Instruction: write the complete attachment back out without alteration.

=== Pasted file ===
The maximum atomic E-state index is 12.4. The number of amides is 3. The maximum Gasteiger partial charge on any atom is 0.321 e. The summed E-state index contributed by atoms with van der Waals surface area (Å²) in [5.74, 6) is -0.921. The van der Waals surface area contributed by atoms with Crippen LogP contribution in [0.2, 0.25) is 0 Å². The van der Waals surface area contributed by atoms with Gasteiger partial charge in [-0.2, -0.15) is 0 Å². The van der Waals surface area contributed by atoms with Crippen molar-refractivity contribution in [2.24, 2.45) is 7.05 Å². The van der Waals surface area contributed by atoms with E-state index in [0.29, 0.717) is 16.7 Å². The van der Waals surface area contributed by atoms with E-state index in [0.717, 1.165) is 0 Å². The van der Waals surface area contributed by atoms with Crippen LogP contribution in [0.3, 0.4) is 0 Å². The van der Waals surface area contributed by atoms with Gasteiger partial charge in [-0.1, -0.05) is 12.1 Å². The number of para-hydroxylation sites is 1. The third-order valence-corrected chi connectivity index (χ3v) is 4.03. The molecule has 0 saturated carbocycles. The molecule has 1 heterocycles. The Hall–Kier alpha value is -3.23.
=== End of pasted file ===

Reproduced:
The maximum atomic E-state index is 12.4. The number of amides is 3. The maximum Gasteiger partial charge on any atom is 0.321 e. The summed E-state index contributed by atoms with van der Waals surface area (Å²) in [5.74, 6) is -0.921. The van der Waals surface area contributed by atoms with Crippen LogP contribution in [0.2, 0.25) is 0 Å². The van der Waals surface area contributed by atoms with Gasteiger partial charge in [-0.2, -0.15) is 0 Å². The van der Waals surface area contributed by atoms with Crippen molar-refractivity contribution in [2.24, 2.45) is 7.05 Å². The van der Waals surface area contributed by atoms with E-state index in [0.29, 0.717) is 16.7 Å². The van der Waals surface area contributed by atoms with E-state index in [0.717, 1.165) is 0 Å². The van der Waals surface area contributed by atoms with Crippen LogP contribution in [0.3, 0.4) is 0 Å². The van der Waals surface area contributed by atoms with Gasteiger partial charge in [-0.1, -0.05) is 12.1 Å². The number of para-hydroxylation sites is 1. The third-order valence-corrected chi connectivity index (χ3v) is 4.03. The molecule has 0 saturated carbocycles. The molecule has 1 heterocycles. The Hall–Kier alpha value is -3.23.